MB: My favourite directors are Stanley Kubrick, Steven Soderbergh and David Lynch. In terms of influence on The Zombie Diaries, I would say The Blair Witch Project was obviously a massive influence, and also Romero’s Dead trilogy. I watched all his movies as a kid and absolutely loved them.
KG: There’s certainly elements of Blair Witch and Cannibal Holocaust in the way it has been filmed. The opening credits sequence has shades of The Living Dead at the Manchester Morgue, with city workers suffocating from pollution on their way to work while a radio announcer speaks of the coming virus. There are these nods here and there, but we haven’t gone too far and have tried to keep things as original as possible.
ME: What do you like best about the horror genre? What do you say to people who disparage it?
KG: Critics look down their noses at the horror genre but it doesn’t bother me. So many people love horror films and I think the horror film fans are the best part of the horror genre. In no other genre to you find people with such enthusiasm and passion for their movies.
ME: Every story has a beginning. What started you down the path to being a horror fan, and ultimately, making horror movies?
MB: My best friend used to be allowed to rent any movie he wanted when he was, like, 6 years old. His parents used to go out and party a lot so I was sent to his house to keep him company. We both got to see all the classics. In fact we rented everything. I always said to people I knew that I would one day make a film. It never became a reality until I went with a friend to watch Jeepers Creepers, which had been hyped as the “best American horror film in the last decade.” I was incredibly disappointed by the second half of the it; the great atmosphere had been substituted for a Benny Hill sequence involving a man in a rubber suit chasing a pretty girl and her brother. I knew I could do better and thanks to the low-cost of digital equipment, the time was right.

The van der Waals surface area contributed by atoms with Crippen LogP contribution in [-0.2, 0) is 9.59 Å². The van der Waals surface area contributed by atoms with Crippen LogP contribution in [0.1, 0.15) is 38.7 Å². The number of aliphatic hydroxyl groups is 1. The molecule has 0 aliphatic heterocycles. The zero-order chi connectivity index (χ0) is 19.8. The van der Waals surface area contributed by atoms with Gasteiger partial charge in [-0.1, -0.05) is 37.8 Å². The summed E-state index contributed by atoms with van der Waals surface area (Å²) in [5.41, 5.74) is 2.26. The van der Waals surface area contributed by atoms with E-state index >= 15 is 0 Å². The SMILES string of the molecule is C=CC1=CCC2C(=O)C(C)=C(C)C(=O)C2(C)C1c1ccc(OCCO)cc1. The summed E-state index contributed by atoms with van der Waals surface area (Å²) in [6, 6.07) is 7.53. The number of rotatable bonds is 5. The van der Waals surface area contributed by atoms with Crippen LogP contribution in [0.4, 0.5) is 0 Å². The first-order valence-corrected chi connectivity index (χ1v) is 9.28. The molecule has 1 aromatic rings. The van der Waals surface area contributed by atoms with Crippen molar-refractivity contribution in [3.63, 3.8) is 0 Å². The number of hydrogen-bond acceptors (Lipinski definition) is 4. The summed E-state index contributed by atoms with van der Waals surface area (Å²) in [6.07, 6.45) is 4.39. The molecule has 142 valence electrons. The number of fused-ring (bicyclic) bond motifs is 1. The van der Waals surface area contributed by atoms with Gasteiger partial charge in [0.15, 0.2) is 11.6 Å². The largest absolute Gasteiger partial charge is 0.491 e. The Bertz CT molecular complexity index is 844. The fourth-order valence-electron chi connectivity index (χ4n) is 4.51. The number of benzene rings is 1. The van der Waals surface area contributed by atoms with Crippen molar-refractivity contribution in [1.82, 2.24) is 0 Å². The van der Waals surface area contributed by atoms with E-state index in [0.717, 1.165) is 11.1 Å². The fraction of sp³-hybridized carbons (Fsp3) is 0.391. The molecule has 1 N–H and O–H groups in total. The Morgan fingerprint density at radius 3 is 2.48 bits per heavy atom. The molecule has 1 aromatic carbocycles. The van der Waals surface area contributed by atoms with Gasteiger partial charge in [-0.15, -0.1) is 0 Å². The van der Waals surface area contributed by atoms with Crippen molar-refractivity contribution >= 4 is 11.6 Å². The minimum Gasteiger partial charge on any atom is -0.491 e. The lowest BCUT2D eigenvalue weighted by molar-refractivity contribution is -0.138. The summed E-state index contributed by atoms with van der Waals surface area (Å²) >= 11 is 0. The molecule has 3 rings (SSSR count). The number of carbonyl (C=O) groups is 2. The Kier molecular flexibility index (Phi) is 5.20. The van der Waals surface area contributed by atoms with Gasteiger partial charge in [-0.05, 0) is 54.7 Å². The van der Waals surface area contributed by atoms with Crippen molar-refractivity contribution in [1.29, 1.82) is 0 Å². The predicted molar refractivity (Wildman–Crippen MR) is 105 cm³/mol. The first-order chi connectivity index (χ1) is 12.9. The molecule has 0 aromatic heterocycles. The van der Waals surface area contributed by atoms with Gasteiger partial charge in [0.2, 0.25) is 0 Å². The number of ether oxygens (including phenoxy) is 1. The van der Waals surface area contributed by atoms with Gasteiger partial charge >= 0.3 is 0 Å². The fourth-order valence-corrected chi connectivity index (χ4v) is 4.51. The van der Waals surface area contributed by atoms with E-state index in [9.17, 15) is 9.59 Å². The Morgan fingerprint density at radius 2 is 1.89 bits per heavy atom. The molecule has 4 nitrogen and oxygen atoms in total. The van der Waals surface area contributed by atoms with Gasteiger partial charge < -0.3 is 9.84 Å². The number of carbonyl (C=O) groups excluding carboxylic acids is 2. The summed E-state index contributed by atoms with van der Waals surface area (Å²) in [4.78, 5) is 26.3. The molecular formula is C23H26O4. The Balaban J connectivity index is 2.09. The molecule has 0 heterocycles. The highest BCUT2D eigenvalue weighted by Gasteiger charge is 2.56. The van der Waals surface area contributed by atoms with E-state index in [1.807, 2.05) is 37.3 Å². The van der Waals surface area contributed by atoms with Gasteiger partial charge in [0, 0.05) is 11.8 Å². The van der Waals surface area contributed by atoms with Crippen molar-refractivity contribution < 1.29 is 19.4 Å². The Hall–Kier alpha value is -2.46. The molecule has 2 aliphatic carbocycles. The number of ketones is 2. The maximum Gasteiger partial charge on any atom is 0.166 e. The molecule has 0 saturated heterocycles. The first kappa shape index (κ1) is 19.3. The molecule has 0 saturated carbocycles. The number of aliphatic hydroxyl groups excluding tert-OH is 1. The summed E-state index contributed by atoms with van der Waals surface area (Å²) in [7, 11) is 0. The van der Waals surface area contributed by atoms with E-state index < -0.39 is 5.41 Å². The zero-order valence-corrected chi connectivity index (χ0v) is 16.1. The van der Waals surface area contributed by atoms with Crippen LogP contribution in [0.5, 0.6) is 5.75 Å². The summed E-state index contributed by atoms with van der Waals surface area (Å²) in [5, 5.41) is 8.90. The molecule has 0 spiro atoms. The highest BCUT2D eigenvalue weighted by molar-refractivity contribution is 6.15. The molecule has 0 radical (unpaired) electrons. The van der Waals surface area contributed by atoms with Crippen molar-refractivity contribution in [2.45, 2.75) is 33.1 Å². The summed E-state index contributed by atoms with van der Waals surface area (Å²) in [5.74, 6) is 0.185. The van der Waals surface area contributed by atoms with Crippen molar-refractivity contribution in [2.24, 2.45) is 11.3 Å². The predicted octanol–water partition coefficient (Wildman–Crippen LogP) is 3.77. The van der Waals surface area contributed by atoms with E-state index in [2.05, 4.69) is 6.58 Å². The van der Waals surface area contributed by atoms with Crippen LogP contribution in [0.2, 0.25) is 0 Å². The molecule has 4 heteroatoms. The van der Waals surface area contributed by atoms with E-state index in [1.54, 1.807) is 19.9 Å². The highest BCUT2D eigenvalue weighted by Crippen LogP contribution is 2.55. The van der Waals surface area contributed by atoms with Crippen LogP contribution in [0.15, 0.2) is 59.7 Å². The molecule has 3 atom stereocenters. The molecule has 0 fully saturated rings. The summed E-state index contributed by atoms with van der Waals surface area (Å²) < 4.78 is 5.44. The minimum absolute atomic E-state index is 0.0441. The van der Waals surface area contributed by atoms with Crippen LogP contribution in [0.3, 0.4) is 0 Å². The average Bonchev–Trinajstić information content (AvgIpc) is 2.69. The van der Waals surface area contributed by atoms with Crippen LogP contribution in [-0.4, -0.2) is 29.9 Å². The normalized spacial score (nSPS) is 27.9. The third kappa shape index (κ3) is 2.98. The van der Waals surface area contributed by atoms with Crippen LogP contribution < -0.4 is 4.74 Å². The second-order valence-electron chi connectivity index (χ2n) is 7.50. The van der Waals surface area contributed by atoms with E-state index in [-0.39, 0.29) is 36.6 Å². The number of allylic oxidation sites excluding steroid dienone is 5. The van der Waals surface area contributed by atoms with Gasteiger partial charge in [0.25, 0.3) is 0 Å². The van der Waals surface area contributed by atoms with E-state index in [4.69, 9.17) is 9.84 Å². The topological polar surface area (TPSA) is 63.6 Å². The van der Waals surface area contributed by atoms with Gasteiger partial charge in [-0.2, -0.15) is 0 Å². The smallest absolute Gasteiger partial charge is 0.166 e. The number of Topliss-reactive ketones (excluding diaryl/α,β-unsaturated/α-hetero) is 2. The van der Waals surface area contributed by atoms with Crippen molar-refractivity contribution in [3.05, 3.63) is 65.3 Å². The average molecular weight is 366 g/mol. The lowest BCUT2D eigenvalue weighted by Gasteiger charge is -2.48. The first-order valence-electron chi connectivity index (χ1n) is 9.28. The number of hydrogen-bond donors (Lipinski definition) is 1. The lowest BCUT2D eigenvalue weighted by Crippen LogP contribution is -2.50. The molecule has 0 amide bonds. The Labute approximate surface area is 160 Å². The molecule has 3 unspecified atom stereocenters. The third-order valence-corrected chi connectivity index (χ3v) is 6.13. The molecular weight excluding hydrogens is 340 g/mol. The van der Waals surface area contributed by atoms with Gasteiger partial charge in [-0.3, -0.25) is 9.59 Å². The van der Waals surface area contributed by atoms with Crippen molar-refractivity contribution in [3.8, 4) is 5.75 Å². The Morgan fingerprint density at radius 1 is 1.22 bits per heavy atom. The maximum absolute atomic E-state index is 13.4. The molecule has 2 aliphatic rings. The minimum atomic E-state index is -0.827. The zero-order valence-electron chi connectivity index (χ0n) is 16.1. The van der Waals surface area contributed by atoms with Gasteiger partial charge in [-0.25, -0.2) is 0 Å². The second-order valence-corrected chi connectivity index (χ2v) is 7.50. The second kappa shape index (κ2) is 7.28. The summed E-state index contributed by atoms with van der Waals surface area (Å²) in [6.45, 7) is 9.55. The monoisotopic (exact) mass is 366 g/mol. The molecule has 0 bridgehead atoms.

KG: Mine started in the late 1970s when my parents bought their first VHS machine (one of those huge top-loading steel contraptions). They used to rent lots of movies and my father particularly used to rent lots of horror movies that I was obviously forbidden to watch. But curiosity got the better of me and I recall sneaking downstairs in the middle of the night and switched on a bit of a movie called The Devil’s Rain and was awe-struck. I remember the scene at the end with the melting faces and for a kid who’d never seen any horror film before it was quite an incredible experience. I’ve not seen the film since then but have kept it as a fond memory, which is probably for the best. After then I saw more and more films and the friendly owner of my local video store in the 80s used to let me rent whatever I wanted. So I’d watch the likes of Zombie Flesh Eaters, Devouring Waves and all manner of trashy horror flicks. They were great days indeed and I’ve been hooked on horror movies ever since!